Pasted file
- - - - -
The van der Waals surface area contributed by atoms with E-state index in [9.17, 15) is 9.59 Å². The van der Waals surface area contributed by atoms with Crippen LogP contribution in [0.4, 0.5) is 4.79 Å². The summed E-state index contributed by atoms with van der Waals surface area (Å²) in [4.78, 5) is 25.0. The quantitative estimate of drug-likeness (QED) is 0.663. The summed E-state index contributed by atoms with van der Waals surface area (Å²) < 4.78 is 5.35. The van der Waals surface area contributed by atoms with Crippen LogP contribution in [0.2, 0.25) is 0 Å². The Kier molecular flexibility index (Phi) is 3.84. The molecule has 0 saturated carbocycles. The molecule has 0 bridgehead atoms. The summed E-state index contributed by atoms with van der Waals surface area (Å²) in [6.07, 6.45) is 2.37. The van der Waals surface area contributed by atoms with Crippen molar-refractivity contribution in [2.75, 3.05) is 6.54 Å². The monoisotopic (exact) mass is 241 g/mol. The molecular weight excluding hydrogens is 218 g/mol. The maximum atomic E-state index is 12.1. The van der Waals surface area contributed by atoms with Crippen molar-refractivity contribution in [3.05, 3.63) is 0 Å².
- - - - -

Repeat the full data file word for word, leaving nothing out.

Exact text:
The van der Waals surface area contributed by atoms with E-state index in [9.17, 15) is 9.59 Å². The van der Waals surface area contributed by atoms with Crippen LogP contribution in [0.4, 0.5) is 4.79 Å². The summed E-state index contributed by atoms with van der Waals surface area (Å²) in [4.78, 5) is 25.0. The quantitative estimate of drug-likeness (QED) is 0.663. The summed E-state index contributed by atoms with van der Waals surface area (Å²) < 4.78 is 5.35. The van der Waals surface area contributed by atoms with Crippen LogP contribution in [0.2, 0.25) is 0 Å². The Kier molecular flexibility index (Phi) is 3.84. The molecule has 0 saturated carbocycles. The molecule has 0 bridgehead atoms. The summed E-state index contributed by atoms with van der Waals surface area (Å²) in [6.07, 6.45) is 2.37. The van der Waals surface area contributed by atoms with Crippen molar-refractivity contribution in [2.75, 3.05) is 6.54 Å². The monoisotopic (exact) mass is 241 g/mol. The molecular weight excluding hydrogens is 218 g/mol. The maximum atomic E-state index is 12.1. The van der Waals surface area contributed by atoms with Crippen molar-refractivity contribution in [3.05, 3.63) is 0 Å².